HIV Screening and Testing - PowerPoint PPT Presentation

hiv screening and testing n.
Skip this Video
Loading SlideShow in 5 Seconds..
HIV Screening and Testing PowerPoint Presentation
Download Presentation
HIV Screening and Testing

play fullscreen
1 / 38
HIV Screening and Testing
Download Presentation
Download Presentation

HIV Screening and Testing

- - - - - - - - - - - - - - - - - - - - - - - - - - - E N D - - - - - - - - - - - - - - - - - - - - - - - - - - -
Presentation Transcript

  1. HIV Screening and Testing San Francisco AreaAIDS Education and Training Center University of California, San Francisco at San Francisco General Hospital

  2. About this Presentation • These slides were developed by the UCSF San Francisco Area AIDS Education and Center as a component of the SFAETC HIV Screening and Testing Training Curriculum Guide. The intended audience is experienced AETC trainers, clinical faculty, and training participants. • Users are cautioned that concepts of HIV management and clinical care continue to evolve rapidly, and this information may become outdated. The information contained herein is not intended to constitute or substitute for medical advice from a licensed health care professional.

  3. Welcome! • Please sign in • Please complete: • Participant Information Form & Pre-Test (“bubble form”) NOW • Program Evaluation & Post-Test Later • Please silence cell phones and pagers

  4. Learning Objectives • At the end of this session you will be able to: • Explain rationale for revised HIV screening recommendations • Clarify definitions of “HIV testing” • Review CDC routine HIV testing recommendations • Discuss HIV testing modalities • Apply routine HIV screening recommendations in clinical practice

  5. HIV Testing: 1985 James Curran, dean of public health at Emory University and director of the university's Center for AIDS Research, was head of the Centers for Disease Control task force as the HIV epidemic unfolded in the early 1980s.

  6. HIV Testing: 2008 • A 38 year-old man presents to urgent care with complaints of burning while urinating for the past 2 days. He denies fevers, flank pain, or penile discharge. He is sexually active with both men and women and uses condoms sporadically.

  7. Would you include an HIV test as part of his visit? • Yes • No • Maybe/Depends • I have no idea

  8. HIV Testing: 2008 • A 38 year-old man presents to clinic to establish care. His only complaint is of a sore ankle for the past week after an injury while playing soccer. He states he is otherwise healthy.

  9. Would you include an HIV test as part of his visit? • Yes • No • Maybe/Depends • I have no idea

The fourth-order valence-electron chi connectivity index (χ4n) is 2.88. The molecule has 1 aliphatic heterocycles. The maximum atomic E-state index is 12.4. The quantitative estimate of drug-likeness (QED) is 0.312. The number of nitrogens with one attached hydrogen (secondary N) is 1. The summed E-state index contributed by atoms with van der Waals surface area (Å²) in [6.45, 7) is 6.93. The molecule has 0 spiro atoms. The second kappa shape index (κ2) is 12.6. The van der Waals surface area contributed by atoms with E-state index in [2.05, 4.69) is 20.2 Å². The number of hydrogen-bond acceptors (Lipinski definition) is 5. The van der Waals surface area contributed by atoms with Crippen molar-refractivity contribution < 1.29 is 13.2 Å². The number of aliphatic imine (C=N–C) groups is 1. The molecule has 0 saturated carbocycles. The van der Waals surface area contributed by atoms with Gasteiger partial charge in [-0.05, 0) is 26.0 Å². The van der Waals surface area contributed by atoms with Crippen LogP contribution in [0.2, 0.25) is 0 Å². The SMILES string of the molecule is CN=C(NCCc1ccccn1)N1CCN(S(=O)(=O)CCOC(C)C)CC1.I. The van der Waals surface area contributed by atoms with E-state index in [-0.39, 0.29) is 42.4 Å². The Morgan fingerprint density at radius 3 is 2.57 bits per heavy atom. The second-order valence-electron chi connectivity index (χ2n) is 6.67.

10. Case Discussions Answer for both case scenarios: YES!!

  11. According to the CDC, what percentage of people infected with HIV in the U.S. do not know they are infected? • About 25%

  12. The CDC has estimated that approximately how many persons in the U.S. become infected with HIV each year? • Approximately 56,000 per year

  13. 180 180 160 160 140 140 120 120 100 100 Estimated Number of Annual Infections (X 1,000) 80 80 60 40 40 20 20 0 0 1978 1980 1982 1984 1986 1988 1990 1992 1994 1996 1998 2000 2002 HIV Incidence in the U.S.

  14. HIV Incidence in the U.S. • Transmission is higher among people unaware of infection • Risk behavior is reduced with awareness of HIV+ status: • 68% reduction in unprotected sex

  15. What we’ve learned so far . . . • Individuals remain untested • Routine HIV testing reduces stigma • Routine HIV screening is highly effective: • Perinatal transmission reduced from 25-30% to <2% w/ interventions

  16. CDC Recommendations: Objectives • Increase HIV screening • Detect disease earlier • ID & counsel HIV+ patients • Link patients to services • Further reduce perinatal transmission

  17. CDC Recommendations: Routine Testing for HIV • Routine, voluntary testing for all patients ages 13-64 • “Opt-out” testing; no separate consent for HIV • Pretest counseling not required • Repeat testing at provider’s discretion

  18. Definitions • The “Old” • Opt-in screening: performing an HIV test after assessing patient’s risk, obtaining informed consent, and conducting pre-/post-test counseling • The “New” • Opt-out screening: performing an HIV test after notifying patient that the test will be done; consent is inferred unless patient declines